In the opening of Year of the Monkey, Patti Smith says goodbye to her longtime friend and music producer, Sandy Pearlman. This is the first, but not the last, of the difficult moments that Smith goes through. We follow her through a year of ups and downs, from hitchhiking through the desert, meeting an oddball cast of strange and wonderful people, to heading to Kentucky and helping her former lover and cherished friend Sam Shephard finish his final work (he passed away shortly after of Lou Gehrig’s disease).


In their review of the book Vox notes that it’s the first time Smith has opened up about her relationship with Shephard in such a personal and frank way, unwilling or unable to hide her devastation at his deteriorating condition: “This is Smith’s modus operandi. She unfurls a long dreamscape of a scene: the blue light of a country house at night, the horses, the rocking chairs. Then she punches you in the gut with the emotional point—even the people you can’t live without are, in fact, people you might outlive—and pulls you into another dream.”


Read the full review here.


To book speaker Patti Smith for your next speaking event, contact The Lavin Agency today, her exclusive speakers bureau.

The Most Anticipated Book of the Season—Margaret Atwood’s The Testaments—Hits Record Sales

The iconic author’s latest release has only been on shelves for one short week, but already it’s established itself as another bona fide hit. 

According to Penguin Random House, The Testaments has sold more than 125,000 copies since its release on Tuesday. Margaret Atwoods sequel to The Handmaid’s Tale has performed so well, it has officially broken the record for best first-day sales of any Penguin Random House title this year. Having initially gone to press on the novel for an announced 500,000 copies, the publisher has gone back twice already on The Testaments.


Currently, the book is #1  on Apple Book charts and #2 on the Barnes and Nobles bestseller list, but it has also been doing exceptionally well for independent bookshops. Chicago bookstore owner Sarah Hollenbeck tells The Guardian, “It has a notable cross-generational appeal. I am seeing older customers buy it who adored The Handmaid’s Tale when it was first released and much younger customers pick it up who may have only discovered it only after the Hulu series was released. It also is extraordinarily and terrifyingly timely.”


To book speaker Margaret Atwood for your next speaking event, contact The Lavin Agency today, her exclusive speakers bureau.


Margaret Atwood’s Hotly Anticipated Handmaid’s Sequel is Out Tomorrow

Atwood fans, rejoice! The TestamentsMargaret Atwood’s hyped-up sequel to The Handmaid's Tale—hits shelves tomorrow. 

It’s been nearly 35 years since Margaret Atwood wrote The Handmaid’s Tale, and three years since the book was adapted into an Emmy award-winning series. Fans, old and new, are now intimately acquainted with the cruel, fictional world of Gilead. In The Testaments, Atwood once againt visits Gilead, but this time readers should expect a slightly more optimistic rendering of the totalitarian state. In their “first look” review of the novel, The Guardian writes,“For The Testaments take us to a subtly altered Gilead and, in many ways, a more hopeful one. Its structures are weakening; the myths it has told its citizens are beginning to lose their hold. The Eye under which its women must conduct their constricted, stolen lives is beginning to flicker.”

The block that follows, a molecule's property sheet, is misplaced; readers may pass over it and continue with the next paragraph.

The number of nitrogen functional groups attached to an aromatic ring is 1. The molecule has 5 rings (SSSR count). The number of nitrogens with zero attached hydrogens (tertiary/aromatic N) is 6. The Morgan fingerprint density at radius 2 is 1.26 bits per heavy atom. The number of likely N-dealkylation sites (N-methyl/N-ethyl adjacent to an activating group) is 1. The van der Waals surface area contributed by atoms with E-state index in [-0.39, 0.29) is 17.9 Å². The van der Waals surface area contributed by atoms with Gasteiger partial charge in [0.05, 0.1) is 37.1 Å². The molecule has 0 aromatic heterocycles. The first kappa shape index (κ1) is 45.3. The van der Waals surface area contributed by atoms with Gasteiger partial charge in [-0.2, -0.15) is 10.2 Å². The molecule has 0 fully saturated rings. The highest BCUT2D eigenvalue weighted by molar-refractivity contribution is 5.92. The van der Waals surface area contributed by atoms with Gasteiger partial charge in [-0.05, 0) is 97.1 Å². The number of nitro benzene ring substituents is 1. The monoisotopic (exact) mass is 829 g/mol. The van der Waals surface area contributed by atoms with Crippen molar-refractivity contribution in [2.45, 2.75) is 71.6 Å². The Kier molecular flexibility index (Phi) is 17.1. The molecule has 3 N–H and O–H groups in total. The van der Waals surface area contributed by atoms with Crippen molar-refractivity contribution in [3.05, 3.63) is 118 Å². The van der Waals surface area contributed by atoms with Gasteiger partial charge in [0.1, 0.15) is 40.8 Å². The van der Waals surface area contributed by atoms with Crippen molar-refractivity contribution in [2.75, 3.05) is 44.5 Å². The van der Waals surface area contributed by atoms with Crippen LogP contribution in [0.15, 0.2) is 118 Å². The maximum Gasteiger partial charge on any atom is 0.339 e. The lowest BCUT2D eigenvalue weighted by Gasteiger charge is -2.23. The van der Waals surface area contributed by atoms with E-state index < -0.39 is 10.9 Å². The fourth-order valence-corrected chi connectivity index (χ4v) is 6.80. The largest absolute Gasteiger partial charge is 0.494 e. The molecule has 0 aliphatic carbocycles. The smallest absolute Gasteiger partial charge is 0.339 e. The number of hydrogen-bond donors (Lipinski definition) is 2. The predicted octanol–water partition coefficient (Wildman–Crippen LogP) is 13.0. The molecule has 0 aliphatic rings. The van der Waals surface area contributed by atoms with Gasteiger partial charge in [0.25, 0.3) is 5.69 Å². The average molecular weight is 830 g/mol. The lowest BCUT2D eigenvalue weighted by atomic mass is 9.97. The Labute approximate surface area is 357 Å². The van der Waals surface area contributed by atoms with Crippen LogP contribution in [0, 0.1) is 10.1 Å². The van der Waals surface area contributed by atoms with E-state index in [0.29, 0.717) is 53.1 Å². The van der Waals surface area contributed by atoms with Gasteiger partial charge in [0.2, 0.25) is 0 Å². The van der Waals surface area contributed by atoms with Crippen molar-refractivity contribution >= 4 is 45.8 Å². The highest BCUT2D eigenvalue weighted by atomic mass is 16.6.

You can read their full review here.


To book speaker Margaret Atwood for your next speaking engagement, contact The Lavin Agency today.


“The Godfather of Crime Fiction” James Ellroy Named GQ’s Writer of the Year

James Ellroy, the prolific author known for the blockbuster novels L.A. Confidential and The Black Dahlia, released his fourteenth book this year. This Storm tells the story of war fever and racial hatred brewing in 1940’s America. 

“There are crime writers and then there is James Ellroy,” writes the GQ profile on the revered author, who released This Storm (the anticipated sequel to Perfidia) to wide acclaim and bestseller status earlier this year. The magazine has dubbed Ellroy the “Writer of the Year,” an honor that the literary icon—now in his fourth decade of writing—firmly deserves.


Read a preview of his GQ profile, which will be released in the October issue of the magazine, here.


To book speaker James Ellroy for your next speaking engagement, contact The Lavin Agency today.

The Reluctant Prophet: Margaret Atwood Featured in TIME, Long-Listed for the Giller Prize

Margaret Atwood’s Handmaid’s sequel The Testaments is almost here. The prolific author opens up about the decision to revisit the fictional world of Gilead, her knack for capturing the dark side of history, and her status as a national treasure in TIME magazine.  

“Only dead people are allowed to have statues, but I have been given one while still alive. Already I am petrified.”